[T]he risk of disengagement is significant. And once Google allows third-party developers to provide applications, it loses control over the ways in which these will be used. Sebastian Thrun, who was in charge of Google’s experimental projects when Glass was conceived, told me that while he was on the project, he insisted that Glass provide only limited e-mail functionality, not a full e-mail system. Well, now that outside developers have their hands on it, guess what one of the first things they did with it was? Yup, full e-mail.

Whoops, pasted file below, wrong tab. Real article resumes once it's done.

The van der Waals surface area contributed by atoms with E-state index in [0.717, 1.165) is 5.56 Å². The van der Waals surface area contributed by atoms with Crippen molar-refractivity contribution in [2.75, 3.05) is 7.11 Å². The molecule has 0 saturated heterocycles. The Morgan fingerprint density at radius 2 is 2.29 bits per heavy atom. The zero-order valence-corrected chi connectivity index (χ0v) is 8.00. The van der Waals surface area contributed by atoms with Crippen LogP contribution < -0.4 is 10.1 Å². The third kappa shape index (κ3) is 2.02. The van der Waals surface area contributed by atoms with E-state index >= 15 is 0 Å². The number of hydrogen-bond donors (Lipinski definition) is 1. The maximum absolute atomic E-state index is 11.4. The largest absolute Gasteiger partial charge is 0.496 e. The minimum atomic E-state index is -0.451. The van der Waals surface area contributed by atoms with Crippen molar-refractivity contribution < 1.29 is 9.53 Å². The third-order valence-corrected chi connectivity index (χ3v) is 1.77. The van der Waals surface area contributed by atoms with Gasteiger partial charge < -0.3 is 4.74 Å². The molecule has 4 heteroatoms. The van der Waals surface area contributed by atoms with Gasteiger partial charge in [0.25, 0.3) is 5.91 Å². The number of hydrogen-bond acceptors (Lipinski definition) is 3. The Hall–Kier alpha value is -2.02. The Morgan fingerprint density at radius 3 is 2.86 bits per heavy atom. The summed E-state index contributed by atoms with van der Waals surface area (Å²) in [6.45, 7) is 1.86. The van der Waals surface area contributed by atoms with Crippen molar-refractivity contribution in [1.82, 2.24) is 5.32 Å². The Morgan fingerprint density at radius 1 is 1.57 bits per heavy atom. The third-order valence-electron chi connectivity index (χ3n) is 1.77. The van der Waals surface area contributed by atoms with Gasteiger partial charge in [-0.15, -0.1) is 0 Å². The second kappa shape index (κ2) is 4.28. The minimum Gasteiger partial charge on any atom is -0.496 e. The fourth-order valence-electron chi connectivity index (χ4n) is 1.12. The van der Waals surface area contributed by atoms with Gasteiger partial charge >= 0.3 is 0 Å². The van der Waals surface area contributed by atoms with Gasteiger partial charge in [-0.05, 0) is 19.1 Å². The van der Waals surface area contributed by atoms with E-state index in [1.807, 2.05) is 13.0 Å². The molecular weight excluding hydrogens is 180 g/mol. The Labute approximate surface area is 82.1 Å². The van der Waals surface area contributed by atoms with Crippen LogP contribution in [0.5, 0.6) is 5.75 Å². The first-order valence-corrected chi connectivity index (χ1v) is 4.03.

— Don Norman on Wearable Devices
This piece in the MIT Technology Review expresses a lot of the same misgivings I have about wearable technology, only far better than I can. There are valid use cases for some of us to have omni-present data in out field of vision—even peripheral vision—but none of us need it there at all times. Prosthetic distraction has the potential to be our undoing, but I think there’s enough people expressing legitimate skepticism of Google Glass, and wearable tech in general, that we can avoid many of the potential excesses and dangers.